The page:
A team of researchers from the Mayo Clinic Motion Analysis Lab, Rochester, Minnesota, and Polytechnic Institute of Milan, Bioengineering Department, Italy, have conducted gait symmetry testing, the results of which demonstrate that individuals with transfemoral amputations who use a microprocessor-controlled knee (MPK) versus a mechanical knee might experience reduced musculoskeletal degenerative changes. The findings were published in a recent issue of Clinical Biomechanics.
Individuals with amputations walk with an asymmetrical gait, which may lead to future musculoskeletal degenerative changes, according to the researchers. To assess lower-limb kinematic impact, they compared three-dimensional gait asymmetry measurements of 15 active transfemoral amputees (12 men and 3 women; mean 42 years, range 26-57 years) while using a passive mechanical knee joint or an MPK. Research participants were longtime users of a mechanical prosthesis (mean 20 years, range 3-36 years). Joint symmetry was calculated using a novel method that includes the entire waveform throughout the gait cycle.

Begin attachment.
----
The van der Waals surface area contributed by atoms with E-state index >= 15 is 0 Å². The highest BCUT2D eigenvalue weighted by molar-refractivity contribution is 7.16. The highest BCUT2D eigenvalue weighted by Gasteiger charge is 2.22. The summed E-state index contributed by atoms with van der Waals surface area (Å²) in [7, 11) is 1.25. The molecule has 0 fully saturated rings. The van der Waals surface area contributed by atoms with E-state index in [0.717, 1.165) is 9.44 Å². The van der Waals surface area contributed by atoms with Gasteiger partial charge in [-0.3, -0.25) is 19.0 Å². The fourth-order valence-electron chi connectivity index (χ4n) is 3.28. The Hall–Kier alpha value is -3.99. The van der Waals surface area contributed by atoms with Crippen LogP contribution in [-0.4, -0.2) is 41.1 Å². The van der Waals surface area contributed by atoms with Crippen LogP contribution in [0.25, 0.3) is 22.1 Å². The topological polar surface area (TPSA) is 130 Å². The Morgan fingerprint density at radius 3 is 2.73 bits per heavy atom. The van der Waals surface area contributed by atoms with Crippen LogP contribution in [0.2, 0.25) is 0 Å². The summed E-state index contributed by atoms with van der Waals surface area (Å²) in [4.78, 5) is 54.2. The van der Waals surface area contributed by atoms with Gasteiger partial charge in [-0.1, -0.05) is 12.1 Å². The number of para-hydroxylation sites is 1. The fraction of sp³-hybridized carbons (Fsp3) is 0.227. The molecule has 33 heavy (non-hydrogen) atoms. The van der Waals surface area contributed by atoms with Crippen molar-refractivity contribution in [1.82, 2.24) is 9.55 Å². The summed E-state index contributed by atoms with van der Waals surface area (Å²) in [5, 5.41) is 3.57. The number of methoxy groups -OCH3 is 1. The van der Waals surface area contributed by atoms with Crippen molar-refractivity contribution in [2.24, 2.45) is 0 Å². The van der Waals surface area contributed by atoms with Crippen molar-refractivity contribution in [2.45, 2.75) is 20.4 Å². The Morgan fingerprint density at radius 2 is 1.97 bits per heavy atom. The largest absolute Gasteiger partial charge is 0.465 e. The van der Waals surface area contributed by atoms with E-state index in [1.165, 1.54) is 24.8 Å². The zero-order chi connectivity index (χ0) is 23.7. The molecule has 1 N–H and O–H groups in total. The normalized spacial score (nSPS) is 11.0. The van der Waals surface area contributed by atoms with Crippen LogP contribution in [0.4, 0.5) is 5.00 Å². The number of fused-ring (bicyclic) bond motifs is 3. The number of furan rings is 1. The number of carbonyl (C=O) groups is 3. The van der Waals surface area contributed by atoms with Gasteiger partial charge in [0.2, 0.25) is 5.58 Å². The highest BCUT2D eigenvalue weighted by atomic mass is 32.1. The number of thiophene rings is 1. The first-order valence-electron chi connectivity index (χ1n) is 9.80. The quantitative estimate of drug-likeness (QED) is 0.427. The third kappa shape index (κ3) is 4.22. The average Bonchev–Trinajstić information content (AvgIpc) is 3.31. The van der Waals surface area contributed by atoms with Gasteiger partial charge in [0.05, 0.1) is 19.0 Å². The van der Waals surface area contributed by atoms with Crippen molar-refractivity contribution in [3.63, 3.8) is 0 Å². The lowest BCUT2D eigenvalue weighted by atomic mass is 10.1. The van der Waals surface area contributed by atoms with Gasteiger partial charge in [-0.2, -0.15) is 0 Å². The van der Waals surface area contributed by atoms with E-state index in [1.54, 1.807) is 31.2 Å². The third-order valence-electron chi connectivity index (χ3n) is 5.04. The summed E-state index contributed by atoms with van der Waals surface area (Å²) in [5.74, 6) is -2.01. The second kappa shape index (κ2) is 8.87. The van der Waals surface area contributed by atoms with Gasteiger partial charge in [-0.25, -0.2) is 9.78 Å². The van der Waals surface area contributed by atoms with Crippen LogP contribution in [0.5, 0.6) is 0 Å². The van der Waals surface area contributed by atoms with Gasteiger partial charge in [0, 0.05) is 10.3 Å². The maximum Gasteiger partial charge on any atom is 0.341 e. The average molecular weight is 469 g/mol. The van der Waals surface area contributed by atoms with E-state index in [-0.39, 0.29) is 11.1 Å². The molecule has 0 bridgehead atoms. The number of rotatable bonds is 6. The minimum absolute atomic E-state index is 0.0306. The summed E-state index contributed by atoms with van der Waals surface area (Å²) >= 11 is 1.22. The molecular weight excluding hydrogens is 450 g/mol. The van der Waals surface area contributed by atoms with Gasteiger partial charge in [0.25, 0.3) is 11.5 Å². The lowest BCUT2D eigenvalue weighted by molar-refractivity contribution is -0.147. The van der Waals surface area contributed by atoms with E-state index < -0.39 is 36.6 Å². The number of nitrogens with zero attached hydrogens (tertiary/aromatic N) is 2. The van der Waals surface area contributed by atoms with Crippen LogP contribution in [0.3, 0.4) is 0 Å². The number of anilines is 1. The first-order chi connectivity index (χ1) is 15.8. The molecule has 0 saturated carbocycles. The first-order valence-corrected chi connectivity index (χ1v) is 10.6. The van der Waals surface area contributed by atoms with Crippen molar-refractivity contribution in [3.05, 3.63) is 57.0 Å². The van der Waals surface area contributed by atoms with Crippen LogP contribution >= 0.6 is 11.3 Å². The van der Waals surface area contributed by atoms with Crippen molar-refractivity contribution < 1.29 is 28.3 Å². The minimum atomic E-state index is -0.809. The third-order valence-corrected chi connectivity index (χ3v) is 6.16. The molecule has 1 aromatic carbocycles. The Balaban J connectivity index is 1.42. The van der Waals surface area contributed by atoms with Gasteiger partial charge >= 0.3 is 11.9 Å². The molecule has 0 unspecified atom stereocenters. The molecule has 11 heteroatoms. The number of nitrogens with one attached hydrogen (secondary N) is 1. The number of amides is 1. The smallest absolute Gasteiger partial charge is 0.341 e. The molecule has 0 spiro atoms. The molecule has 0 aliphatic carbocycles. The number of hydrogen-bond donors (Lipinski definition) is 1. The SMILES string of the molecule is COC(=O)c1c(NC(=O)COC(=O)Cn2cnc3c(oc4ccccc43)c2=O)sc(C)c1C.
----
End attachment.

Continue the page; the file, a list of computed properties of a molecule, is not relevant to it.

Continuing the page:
The results indicate that there was no significant difference in hip, knee, and ankle kinematics symmetry when using the different knee prostheses. In contrast, the results demonstrated a significant improvement in lower-limb joint kinetics symmetry when using the microprocessor-controlled knee. Because use of the MPK joint resulted in improved gait symmetry, the researchers believe these improvements may lead to a reduction in the degenerative musculoskeletal changes often experienced by individuals with amputations.